Former Google CEO Eric Schmidt is reportedly trying to get his hands on a European passport.
The 65-year-old tech tycoon — whose string of extra-marital affairs have made him a regular fixture on Page Six — is finalizing a plan to become a citizen of the small Mediterranean island of Cyprus, Recode reported on Monday.
The documentation would allow Schmidt, who was born in Virginia, to bypass strict COVID-19 related travel bans on the continent.
Cyprus law allows foreigners to apply for citizenship if they have held property on the island worth at least 2 million euros for more than 5 years. It is far more commonly taken advantage of by Russian oligarchs than US tech moguls, according to the report.
Schmidt, who led the search giant from 2001 until 2011, is currently the 82nd richest person on earth with a net worth of $19.2 billion, according to the Bloomberg Billionaires Index.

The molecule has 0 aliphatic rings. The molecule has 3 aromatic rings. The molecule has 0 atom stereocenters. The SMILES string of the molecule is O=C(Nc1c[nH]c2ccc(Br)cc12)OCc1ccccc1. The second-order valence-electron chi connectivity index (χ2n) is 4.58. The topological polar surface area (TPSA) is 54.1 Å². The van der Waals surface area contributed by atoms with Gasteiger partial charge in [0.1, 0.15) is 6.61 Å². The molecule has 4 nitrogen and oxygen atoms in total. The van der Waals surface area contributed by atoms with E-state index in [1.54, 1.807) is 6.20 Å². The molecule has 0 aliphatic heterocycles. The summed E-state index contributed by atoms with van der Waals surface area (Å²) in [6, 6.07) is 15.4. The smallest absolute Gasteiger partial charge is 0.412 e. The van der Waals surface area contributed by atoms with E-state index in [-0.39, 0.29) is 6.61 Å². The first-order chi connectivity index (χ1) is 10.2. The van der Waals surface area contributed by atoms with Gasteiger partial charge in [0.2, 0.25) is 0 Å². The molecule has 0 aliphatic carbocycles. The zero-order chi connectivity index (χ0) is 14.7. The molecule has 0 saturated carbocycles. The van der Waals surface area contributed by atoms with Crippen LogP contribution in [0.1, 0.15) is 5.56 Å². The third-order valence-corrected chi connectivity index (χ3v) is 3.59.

Al Jazeera recently reported that Cypriot officials have “expressed a willingness to sell EU passports to criminals.” The European Union last month said it would crack down on the Cypriot policy, saying that it effectively sells European citizenship.
The law is being phased out this month, meaning that Schmidt and his family will be some of the last people who are able to take advantage of it.
Schmidt did not respond to questions about why he was pursuing Cypriot citizenship, but likely applied within the last 12 months.